Who Talks to My IRA Custodian When I Can’t?
IRA Custodians are important. They are the asset holder for your IRA and manage all of its activities, such as transfers, rollovers, contributions, and investments. Custodians are the facilitator for your IRA and also are responsible for reporting that data to the IRS. IRA custodians are usually banks or other financial institutions.
One major misconception people have, however, is that once they have established a trust that the IRA is included within that umbrella. Others think that because they have designated a beneficiary or are the beneficiary of an IRA that they can make decisions regarding the IRA. Neither of these situations are true and actually can become a big problem if you or your loved one is unable to communicate with the custodian of an IRA. IRAs cannot be included in Irrevocable Trusts because then the money would become susceptible to income taxes immediately. Beneficiaries are only the recipient of the IRA upon death of the creator of the IRA, but have no control of the IRA before that.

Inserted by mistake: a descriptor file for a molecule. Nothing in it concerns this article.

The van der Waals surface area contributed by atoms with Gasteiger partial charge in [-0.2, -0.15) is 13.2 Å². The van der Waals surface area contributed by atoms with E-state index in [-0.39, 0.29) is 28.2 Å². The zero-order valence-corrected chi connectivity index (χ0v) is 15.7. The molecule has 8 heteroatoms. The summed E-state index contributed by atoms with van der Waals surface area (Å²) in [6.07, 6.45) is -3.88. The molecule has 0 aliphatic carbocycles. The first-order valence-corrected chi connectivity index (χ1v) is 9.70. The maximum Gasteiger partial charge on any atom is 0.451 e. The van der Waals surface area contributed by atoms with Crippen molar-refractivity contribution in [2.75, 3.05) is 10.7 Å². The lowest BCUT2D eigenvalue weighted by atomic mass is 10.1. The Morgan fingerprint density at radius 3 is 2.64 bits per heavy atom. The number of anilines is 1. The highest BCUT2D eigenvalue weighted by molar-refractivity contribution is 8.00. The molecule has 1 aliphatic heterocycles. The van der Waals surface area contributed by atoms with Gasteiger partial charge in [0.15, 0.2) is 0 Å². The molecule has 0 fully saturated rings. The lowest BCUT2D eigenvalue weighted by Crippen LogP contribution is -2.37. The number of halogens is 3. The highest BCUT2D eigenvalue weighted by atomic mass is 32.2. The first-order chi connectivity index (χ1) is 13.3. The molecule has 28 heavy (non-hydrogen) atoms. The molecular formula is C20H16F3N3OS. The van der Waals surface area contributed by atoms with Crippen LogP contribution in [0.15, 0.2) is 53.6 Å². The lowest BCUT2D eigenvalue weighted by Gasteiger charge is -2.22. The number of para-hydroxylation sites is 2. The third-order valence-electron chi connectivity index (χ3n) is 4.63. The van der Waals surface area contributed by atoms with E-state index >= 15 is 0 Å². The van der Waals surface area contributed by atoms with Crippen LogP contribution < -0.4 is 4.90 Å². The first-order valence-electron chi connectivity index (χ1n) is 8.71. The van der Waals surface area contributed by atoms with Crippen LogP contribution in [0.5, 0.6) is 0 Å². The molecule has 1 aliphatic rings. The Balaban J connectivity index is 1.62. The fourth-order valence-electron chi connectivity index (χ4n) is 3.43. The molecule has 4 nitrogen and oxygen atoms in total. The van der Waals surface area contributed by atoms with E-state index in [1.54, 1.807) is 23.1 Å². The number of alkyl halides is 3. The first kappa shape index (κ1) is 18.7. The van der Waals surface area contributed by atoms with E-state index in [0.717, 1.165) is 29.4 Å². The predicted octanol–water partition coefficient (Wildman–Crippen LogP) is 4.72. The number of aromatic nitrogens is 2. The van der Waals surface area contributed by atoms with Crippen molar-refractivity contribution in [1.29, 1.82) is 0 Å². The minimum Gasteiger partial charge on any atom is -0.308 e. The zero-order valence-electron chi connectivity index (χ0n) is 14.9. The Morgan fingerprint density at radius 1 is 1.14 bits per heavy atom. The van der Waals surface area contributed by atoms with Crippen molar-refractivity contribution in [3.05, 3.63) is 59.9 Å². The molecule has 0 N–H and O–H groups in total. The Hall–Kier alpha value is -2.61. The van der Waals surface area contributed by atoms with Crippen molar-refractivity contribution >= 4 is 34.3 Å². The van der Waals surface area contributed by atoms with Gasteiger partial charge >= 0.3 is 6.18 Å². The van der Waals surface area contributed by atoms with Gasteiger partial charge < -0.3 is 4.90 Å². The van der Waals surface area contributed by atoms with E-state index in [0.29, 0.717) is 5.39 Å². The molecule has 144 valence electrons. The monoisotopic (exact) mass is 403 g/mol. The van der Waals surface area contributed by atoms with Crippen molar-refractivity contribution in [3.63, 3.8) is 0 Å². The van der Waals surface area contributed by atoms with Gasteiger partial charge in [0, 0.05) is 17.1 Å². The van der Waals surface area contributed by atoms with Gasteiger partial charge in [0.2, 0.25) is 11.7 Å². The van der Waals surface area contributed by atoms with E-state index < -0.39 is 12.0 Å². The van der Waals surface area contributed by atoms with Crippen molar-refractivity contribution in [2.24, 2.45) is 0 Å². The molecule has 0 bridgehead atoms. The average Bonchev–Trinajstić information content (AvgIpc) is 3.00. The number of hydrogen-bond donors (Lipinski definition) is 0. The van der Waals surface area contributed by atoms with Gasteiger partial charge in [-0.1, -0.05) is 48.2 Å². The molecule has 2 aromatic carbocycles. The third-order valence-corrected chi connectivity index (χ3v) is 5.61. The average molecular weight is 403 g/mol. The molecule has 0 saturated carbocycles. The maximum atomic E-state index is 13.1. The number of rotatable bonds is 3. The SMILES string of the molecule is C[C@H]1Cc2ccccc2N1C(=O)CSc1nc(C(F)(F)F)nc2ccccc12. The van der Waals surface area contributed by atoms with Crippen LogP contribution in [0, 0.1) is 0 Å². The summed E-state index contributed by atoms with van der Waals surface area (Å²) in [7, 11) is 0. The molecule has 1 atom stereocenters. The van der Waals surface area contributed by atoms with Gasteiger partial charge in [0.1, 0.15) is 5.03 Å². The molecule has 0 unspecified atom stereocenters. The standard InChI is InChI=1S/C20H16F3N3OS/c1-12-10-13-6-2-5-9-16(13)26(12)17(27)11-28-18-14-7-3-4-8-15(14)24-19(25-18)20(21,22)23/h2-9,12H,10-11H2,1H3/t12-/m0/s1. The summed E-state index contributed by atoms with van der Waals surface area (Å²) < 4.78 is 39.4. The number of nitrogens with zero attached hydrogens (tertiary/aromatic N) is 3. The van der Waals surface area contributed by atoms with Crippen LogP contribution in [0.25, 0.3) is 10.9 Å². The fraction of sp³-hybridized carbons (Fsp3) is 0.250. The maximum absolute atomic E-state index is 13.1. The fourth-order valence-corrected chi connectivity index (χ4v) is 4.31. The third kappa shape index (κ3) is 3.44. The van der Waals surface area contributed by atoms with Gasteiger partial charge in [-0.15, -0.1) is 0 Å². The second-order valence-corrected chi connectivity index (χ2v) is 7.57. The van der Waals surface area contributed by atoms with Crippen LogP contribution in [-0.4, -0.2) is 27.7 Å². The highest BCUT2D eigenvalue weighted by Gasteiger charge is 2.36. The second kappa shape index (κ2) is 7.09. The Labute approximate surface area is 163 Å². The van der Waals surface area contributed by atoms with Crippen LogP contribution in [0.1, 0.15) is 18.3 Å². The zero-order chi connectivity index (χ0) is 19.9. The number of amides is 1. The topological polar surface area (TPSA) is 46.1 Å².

So who talks to your IRA custodian if you can’t? The answer is no one, unless you designate a Power of Attorney that has this ability. You need to establish a Power of Attorney that has the legal right to speak to your IRA custodian and direct your IRA account. Your Power of Attorney will also be able to maintain control of your IRA if you become mentally incapacitated. This is important because you may need to withdraw funds for care, something you or any of your family members will be unable to do if you are declared incapacitated.
One of the biggest things to be aware of when designating a Power of Attorney, however, is that it is an immense responsibility in terms of trust. Your Power of Attorney will have control over your IRA, so you need to make sure it is a responsible person that you trust implicitly.
If you have questions about what may happen to your IRA if you are unable to communicate with your IRA custodian, consult an attorney and go over your options. The main point is to not assume that your beneficiary, trustee, or family members will have access to direct your IRA.